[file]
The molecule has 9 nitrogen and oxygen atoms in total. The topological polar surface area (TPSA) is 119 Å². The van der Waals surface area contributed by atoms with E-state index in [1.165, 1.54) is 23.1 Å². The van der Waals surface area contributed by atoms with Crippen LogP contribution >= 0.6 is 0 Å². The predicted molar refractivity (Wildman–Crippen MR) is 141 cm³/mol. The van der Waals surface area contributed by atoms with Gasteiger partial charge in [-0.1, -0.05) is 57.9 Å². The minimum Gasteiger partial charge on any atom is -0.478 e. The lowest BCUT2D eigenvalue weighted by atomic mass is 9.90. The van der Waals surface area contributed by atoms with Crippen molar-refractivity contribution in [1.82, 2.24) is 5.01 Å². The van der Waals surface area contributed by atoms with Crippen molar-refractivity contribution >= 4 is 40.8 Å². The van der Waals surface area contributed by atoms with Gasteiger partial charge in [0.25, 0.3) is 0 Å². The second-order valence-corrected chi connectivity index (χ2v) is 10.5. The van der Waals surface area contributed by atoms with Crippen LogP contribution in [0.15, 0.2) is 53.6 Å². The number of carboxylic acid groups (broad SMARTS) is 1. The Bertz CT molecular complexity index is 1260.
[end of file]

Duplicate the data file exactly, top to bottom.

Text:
The molecule has 9 nitrogen and oxygen atoms in total. The topological polar surface area (TPSA) is 119 Å². The van der Waals surface area contributed by atoms with E-state index in [1.165, 1.54) is 23.1 Å². The van der Waals surface area contributed by atoms with Crippen LogP contribution >= 0.6 is 0 Å². The predicted molar refractivity (Wildman–Crippen MR) is 141 cm³/mol. The van der Waals surface area contributed by atoms with Gasteiger partial charge in [-0.1, -0.05) is 57.9 Å². The minimum Gasteiger partial charge on any atom is -0.478 e. The lowest BCUT2D eigenvalue weighted by atomic mass is 9.90. The van der Waals surface area contributed by atoms with Crippen molar-refractivity contribution in [1.82, 2.24) is 5.01 Å². The van der Waals surface area contributed by atoms with Crippen molar-refractivity contribution >= 4 is 40.8 Å². The van der Waals surface area contributed by atoms with Gasteiger partial charge in [0.25, 0.3) is 0 Å². The second-order valence-corrected chi connectivity index (χ2v) is 10.5. The van der Waals surface area contributed by atoms with Crippen LogP contribution in [0.15, 0.2) is 53.6 Å². The number of carboxylic acid groups (broad SMARTS) is 1. The Bertz CT molecular complexity index is 1260.